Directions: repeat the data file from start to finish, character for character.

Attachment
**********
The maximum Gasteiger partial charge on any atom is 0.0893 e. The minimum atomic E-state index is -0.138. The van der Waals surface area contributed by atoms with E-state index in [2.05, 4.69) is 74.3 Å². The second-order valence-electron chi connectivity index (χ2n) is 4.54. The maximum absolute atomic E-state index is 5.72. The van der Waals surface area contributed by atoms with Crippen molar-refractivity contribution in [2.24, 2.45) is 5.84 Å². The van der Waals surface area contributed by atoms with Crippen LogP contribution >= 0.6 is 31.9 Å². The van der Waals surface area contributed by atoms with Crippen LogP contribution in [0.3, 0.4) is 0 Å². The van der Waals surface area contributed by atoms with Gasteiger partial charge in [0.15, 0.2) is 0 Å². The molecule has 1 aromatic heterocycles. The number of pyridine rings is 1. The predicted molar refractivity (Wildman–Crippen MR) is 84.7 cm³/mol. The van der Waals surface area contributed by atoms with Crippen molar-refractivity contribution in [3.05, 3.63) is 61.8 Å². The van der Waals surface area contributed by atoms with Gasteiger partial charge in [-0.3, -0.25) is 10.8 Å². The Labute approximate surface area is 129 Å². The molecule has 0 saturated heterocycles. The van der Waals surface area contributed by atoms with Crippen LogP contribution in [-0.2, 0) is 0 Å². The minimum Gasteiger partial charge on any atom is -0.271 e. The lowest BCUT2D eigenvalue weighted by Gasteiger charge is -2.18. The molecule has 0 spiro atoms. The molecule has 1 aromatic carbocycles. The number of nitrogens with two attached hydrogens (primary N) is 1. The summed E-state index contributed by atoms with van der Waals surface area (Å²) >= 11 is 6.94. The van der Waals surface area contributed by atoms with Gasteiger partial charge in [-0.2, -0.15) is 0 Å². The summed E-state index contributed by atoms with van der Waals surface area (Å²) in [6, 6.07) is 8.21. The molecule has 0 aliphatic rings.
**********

The maximum Gasteiger partial charge on any atom is 0.0893 e. The minimum atomic E-state index is -0.138. The van der Waals surface area contributed by atoms with E-state index in [2.05, 4.69) is 74.3 Å². The second-order valence-electron chi connectivity index (χ2n) is 4.54. The maximum absolute atomic E-state index is 5.72. The van der Waals surface area contributed by atoms with Crippen molar-refractivity contribution in [2.24, 2.45) is 5.84 Å². The van der Waals surface area contributed by atoms with Crippen LogP contribution >= 0.6 is 31.9 Å². The van der Waals surface area contributed by atoms with Crippen LogP contribution in [0.3, 0.4) is 0 Å². The van der Waals surface area contributed by atoms with Gasteiger partial charge in [0.15, 0.2) is 0 Å². The molecule has 1 aromatic heterocycles. The number of pyridine rings is 1. The predicted molar refractivity (Wildman–Crippen MR) is 84.7 cm³/mol. The van der Waals surface area contributed by atoms with Crippen molar-refractivity contribution in [3.05, 3.63) is 61.8 Å². The van der Waals surface area contributed by atoms with Gasteiger partial charge in [-0.3, -0.25) is 10.8 Å². The Labute approximate surface area is 129 Å². The molecule has 0 saturated heterocycles. The van der Waals surface area contributed by atoms with Crippen LogP contribution in [-0.2, 0) is 0 Å². The minimum Gasteiger partial charge on any atom is -0.271 e. The lowest BCUT2D eigenvalue weighted by Gasteiger charge is -2.18. The molecule has 0 spiro atoms. The molecule has 1 aromatic carbocycles. The number of nitrogens with two attached hydrogens (primary N) is 1. The summed E-state index contributed by atoms with van der Waals surface area (Å²) >= 11 is 6.94. The van der Waals surface area contributed by atoms with Gasteiger partial charge in [-0.2, -0.15) is 0 Å². The summed E-state index contributed by atoms with van der Waals surface area (Å²) in [6, 6.07) is 8.21. The molecule has 0 aliphatic rings.